Thursday, January 10, 2013

Guides for painting perfect lines

Two blog readers have shared some practical insights about tools for guiding painted lines.

From Nick Freeman:
"You made reference in your Berkey post to different methods of achieving straight lines/edges in paint, always a challenge. I've found that commercial bridges are either too low to the surface or too unwieldy. Out of necessity, I came up with a simple, inexpensive aid years ago that has proven to be effective.


"No doubt you've received other/better solutions, but I wanted to share mine.

"Materials are: 18" wooden ruler with metal edge, the handle from an Arttec sanding pad, 3 5/8" dowels (from Hobby Lobby or such) and some wood glue. After cutting the pad handle in half, affix and add dowels as shown in Fig. 2. The outrigger provides stability with minimal contact to the painting surface. The dowels provide sufficient height away from the painting surface so that the ferrule of the brush can be rested against the ruler's edge.

"As the photos indicate, this implement has been in use for a long time and has been a great help. Looking forward to seeing other ideas from you and your readers.
Very best regards,
Nick Freeman"
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After seeing the post about John BerkeyMario Zara suggested another tool for guiding painted lines.

"Actually, I really don't know what name I would give to that tool (neither in English nor in Italian!), but I can give you some more information. The tool is mentioned in the book (which I bought in digital formGouache for Illustration (page 33), where it's called "Holbein RGB" (see also the attached image):

"The Holbein RGB may look like another gizmo doomed to gather dust, but it isn't. The RGB kit consists of a plastic ruler with a groove and a glass rod with a ball tip that rides snugly in the groove.

"With it you can draw not only perfectly straight lines with a brush but also precise curved lines. For straight lines, you hold your brush alongside the glass rod—in somewhat the same way you hold chopsticks. You hold the brush well away from the rounded tip of the glass rod as it rides in the grooved ruler.

"Where the RGB really comes into its own is in drawing precise curves with a brush. The rod and brush follow the edge of a French curve as easily as a straightedge. The glass rod is also a splendid tool for burnishing cut marks left in the surface of a support by overzealous cutting of a frisket. The RGB is a slick little tool.

"The tool is commonly used in Japanese animation studios. See for example here (search 'ruler'):"
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Thanks, Nick and Mario!

11 comments:

Judy said...

I wonder where you would buy this rod and ruler device? Couldn't find one online---
Judy

Judy said...

please let us know if you find a source

James Gurney said...

Judy, I think the glass rods are available at medical or scientific supply companies. They have a rounded ball-like tip on one end. Here's one source (scroll down): http://www.indiamart.com/vssu/a-haemometer-sahlis-set.html

Tom Hart said...

Great tips. I especially like the straight edge idea. As neat as pre-made tools are, it's nice to be reminded that with a little ingenuity - and usually very low cost - some really great gear can be home-made. Love the classic, organic look of that straightedge tool. BTW, it looks like the dowel tips were tapered to minimize the surface contact.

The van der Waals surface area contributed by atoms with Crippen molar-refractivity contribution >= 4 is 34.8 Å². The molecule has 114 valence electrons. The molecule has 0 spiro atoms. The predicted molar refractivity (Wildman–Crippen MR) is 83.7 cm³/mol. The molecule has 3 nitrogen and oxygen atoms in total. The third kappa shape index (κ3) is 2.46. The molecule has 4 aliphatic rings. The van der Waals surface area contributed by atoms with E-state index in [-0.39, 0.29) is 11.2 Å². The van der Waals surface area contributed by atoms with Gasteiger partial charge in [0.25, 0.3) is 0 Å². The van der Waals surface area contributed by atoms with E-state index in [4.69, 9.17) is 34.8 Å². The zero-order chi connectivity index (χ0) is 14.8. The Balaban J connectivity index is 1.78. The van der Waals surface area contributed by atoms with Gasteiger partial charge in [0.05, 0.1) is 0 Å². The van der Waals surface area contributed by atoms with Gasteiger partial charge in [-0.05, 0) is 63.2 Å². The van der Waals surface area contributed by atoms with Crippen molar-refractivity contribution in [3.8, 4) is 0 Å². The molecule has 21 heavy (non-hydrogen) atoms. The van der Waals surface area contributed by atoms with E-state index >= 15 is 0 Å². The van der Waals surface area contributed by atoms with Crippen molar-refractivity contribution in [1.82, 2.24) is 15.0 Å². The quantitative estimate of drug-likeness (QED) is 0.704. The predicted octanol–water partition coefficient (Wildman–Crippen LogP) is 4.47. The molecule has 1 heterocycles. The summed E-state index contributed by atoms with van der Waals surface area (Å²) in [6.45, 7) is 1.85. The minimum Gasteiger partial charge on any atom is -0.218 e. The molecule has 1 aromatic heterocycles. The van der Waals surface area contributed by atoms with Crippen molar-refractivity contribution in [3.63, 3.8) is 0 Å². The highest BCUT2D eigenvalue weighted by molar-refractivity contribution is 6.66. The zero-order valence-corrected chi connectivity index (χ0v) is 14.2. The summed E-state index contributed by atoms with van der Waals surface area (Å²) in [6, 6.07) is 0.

N C Freeman said...

Tom, those tapered wooden dowels (and other shapes) are available at big box craft stores, so no extra effort necessary. Thanks!

Unknown said...

Yes! Thank you for this post. I am currently painting the molding on a window frame which has so many parallel lines. If something is off it's very noticeable - leads to frustration. This will give me much more control.. Thanks again.

Jeff Z said...

In Syd Mead's Gnomon Workshop video series, he demonstrates a custom-made clear acrylic bridge that he uses. It's at least an inch taller than commercially-available bridges. Rather than using a tiny dowel point, it has broad contact areas at the bottom to distribute weight. He further pads those with masking tape, it looks like. Since he works in gouache, that probably works better than pointed legs, which would dig divots in the fragile medium.

Rich said...

How to achieve those lines in oil painting etc?
John Stobart had been mentioned in a recent post; which made me look at his paintings: All those ancient and gorgeous sailing ships, including thousands of riggings and fine-lined tightropes rendered with such accuracy.

How did he achieve this? This entry here gave me some answers.

WWick said...

A recent trip to the newly refurbished Yale art galleries had me wondering how Gerome could have painted very fine, closely spaced curved lines in perspective across a canvas nearly 5 feet wide. I imagine some sort of mechanical assistance must have been employed.

The painting is "Hail Caesar! We Who Are About to Die Salute You" of 1859.

I found a link to the painting, but you have to look carefully to see the lines.

http://tinyurl.com/a6zemrz

smudgemaster said...

Hello Mr. Gurney,
I come to your Blog often (everyday) and see that you sketch often wherever you are in pencil and watercolors. Could please do a post about your sketching supplies that you take with you and how you do this. I have a sketchbook and have started taking a few watercolor pencils with to sketch but I noticed you also take paints along. If you all ready posted this, I guess I'll just have look again.
Thanks for all the great posts,
Bill

James Gurney said...

Smudgemaster, try this link for a list of supplies: http://boingboing.net/2011/02/22/james-gurney-whats-i.html